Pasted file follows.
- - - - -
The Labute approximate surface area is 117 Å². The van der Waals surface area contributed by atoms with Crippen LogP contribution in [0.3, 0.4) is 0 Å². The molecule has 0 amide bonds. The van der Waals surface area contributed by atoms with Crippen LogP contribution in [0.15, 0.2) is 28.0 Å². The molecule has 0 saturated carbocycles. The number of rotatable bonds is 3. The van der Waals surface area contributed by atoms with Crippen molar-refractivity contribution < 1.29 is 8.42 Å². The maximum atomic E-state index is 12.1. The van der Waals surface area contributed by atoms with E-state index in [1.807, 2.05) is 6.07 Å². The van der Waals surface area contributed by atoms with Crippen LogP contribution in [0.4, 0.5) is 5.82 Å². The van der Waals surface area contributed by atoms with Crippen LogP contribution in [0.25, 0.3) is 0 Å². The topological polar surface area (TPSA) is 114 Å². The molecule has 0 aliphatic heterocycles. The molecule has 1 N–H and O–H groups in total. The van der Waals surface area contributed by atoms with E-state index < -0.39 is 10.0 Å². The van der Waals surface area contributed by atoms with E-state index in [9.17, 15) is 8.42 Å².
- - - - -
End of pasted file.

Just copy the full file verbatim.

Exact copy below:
The Labute approximate surface area is 117 Å². The van der Waals surface area contributed by atoms with Crippen LogP contribution in [0.3, 0.4) is 0 Å². The molecule has 0 amide bonds. The van der Waals surface area contributed by atoms with Crippen LogP contribution in [0.15, 0.2) is 28.0 Å². The molecule has 0 saturated carbocycles. The number of rotatable bonds is 3. The van der Waals surface area contributed by atoms with Crippen molar-refractivity contribution < 1.29 is 8.42 Å². The maximum atomic E-state index is 12.1. The van der Waals surface area contributed by atoms with E-state index in [1.807, 2.05) is 6.07 Å². The van der Waals surface area contributed by atoms with Crippen LogP contribution in [0.4, 0.5) is 5.82 Å². The van der Waals surface area contributed by atoms with Crippen LogP contribution in [0.25, 0.3) is 0 Å². The topological polar surface area (TPSA) is 114 Å². The molecule has 0 aliphatic heterocycles. The molecule has 1 N–H and O–H groups in total. The van der Waals surface area contributed by atoms with E-state index < -0.39 is 10.0 Å². The van der Waals surface area contributed by atoms with E-state index in [9.17, 15) is 8.42 Å².